“Washington has shown its hand, and will never stop at forcing its woke agenda and ever-changing value system on people who refuse to embrace it,” he said in the statement. “Be fully assured, this is not the end — they will be back (i.e. boys in girls sports, forced usage of pronouns, etc.).”

He said that Meier and “a host” of state leaders had told him Wyoming has enough money to cover the cost of school lunches.

Gov. Mark Gordon’s spokesperson and the Wyoming Attorney General’s Office did not respond to the Star-Tribune for comment before deadline.

Wyoming should have enough money to cover the cost of school lunches for at least a two-year budget cycle, according to Meier.

Wyoming’s April revenue update shows that revenues so far exceed what was forecast in January by about $120 million across several of the state’s accounts. A chunk of that comes from unexpected spikes in price and production of oil, gas and coal. Legislative Service Office Co-Chairman Don Richards said that amount will probably increase even more when the next report comes out in July.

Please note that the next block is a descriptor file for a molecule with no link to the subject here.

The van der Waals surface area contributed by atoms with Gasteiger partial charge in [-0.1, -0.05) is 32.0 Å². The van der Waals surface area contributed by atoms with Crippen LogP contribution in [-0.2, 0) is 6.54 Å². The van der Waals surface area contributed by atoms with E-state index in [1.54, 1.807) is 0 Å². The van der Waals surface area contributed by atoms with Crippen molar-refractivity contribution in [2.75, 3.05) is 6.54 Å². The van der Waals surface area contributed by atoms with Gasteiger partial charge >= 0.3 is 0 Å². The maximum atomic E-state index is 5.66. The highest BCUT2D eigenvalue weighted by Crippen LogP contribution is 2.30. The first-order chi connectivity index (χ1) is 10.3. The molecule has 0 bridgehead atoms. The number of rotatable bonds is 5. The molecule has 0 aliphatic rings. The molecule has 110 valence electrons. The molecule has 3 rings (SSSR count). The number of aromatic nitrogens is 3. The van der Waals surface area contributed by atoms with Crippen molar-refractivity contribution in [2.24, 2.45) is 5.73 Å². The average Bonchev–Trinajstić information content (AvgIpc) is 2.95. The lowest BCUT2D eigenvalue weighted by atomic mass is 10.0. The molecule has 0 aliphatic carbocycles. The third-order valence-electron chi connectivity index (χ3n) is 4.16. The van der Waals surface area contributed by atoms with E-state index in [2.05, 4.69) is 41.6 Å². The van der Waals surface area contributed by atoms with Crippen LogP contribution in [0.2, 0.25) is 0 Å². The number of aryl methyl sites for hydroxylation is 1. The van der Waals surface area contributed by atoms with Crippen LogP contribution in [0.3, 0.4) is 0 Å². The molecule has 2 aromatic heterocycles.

What comes after the first biennium is less certain.

The $40 million that Wyoming would need annually to pay for school lunches would be in addition to the approximately $300 million annual deficit in funding for education that the state is already grappling with.

Sen. Wendy Schuler, R-Evanston, the main sponsor for a bill this past legislative session that would have banned transgender women from competing on female sports teams, said she couldn’t imagine that Wyoming would be able to come up with money for school lunches given that the state has “a hard enough time right now with education funding.”

That’s what she told Schroeder when he talked with her about school lunch funding, she said.

“If you come up with a silver bullet, then sure, I’m all for looking at different options. But even though I may not agree with the USDA, you just don’t mess with school lunches for kids.”

Senate Revenue Committee Chairman Cale Case, R-Lander, said the state would probably have to change its school funding model to accommodate the new expense. He added that this probably wouldn’t be easily accomplished. (Schroeder didn’t reach out to Case for his opinion on funding for school lunches).

Meier also said he thinks changing the state’s funding model would be a “hard one to crack.”